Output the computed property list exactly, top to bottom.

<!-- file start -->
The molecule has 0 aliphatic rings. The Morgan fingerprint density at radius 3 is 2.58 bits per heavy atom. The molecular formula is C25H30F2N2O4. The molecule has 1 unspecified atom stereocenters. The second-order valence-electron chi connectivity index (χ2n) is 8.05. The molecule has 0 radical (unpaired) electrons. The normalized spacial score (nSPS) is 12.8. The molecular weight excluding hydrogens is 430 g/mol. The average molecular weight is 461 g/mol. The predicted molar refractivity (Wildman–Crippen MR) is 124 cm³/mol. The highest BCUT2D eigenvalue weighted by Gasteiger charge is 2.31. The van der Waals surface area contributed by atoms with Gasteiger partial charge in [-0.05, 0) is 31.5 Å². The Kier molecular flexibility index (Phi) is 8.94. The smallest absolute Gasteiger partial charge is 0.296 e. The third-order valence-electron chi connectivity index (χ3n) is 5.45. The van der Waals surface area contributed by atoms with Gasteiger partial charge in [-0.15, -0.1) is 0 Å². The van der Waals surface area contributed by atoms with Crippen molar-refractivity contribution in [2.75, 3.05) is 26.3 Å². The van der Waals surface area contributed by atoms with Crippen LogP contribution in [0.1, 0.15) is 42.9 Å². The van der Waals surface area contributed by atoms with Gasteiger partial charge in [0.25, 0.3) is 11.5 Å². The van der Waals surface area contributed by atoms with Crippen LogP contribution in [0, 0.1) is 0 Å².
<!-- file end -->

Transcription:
The molecule has 0 aliphatic rings. The Morgan fingerprint density at radius 3 is 2.58 bits per heavy atom. The molecular formula is C25H30F2N2O4. The molecule has 1 unspecified atom stereocenters. The second-order valence-electron chi connectivity index (χ2n) is 8.05. The molecule has 0 radical (unpaired) electrons. The normalized spacial score (nSPS) is 12.8. The molecular weight excluding hydrogens is 430 g/mol. The average molecular weight is 461 g/mol. The predicted molar refractivity (Wildman–Crippen MR) is 124 cm³/mol. The highest BCUT2D eigenvalue weighted by Gasteiger charge is 2.31. The van der Waals surface area contributed by atoms with Gasteiger partial charge in [-0.05, 0) is 31.5 Å². The Kier molecular flexibility index (Phi) is 8.94. The smallest absolute Gasteiger partial charge is 0.296 e. The third-order valence-electron chi connectivity index (χ3n) is 5.45. The van der Waals surface area contributed by atoms with Gasteiger partial charge in [-0.15, -0.1) is 0 Å². The van der Waals surface area contributed by atoms with Crippen molar-refractivity contribution in [2.75, 3.05) is 26.3 Å². The van der Waals surface area contributed by atoms with Crippen LogP contribution in [0.1, 0.15) is 42.9 Å². The van der Waals surface area contributed by atoms with Gasteiger partial charge in [0.25, 0.3) is 11.5 Å². The van der Waals surface area contributed by atoms with Crippen LogP contribution in [0, 0.1) is 0 Å².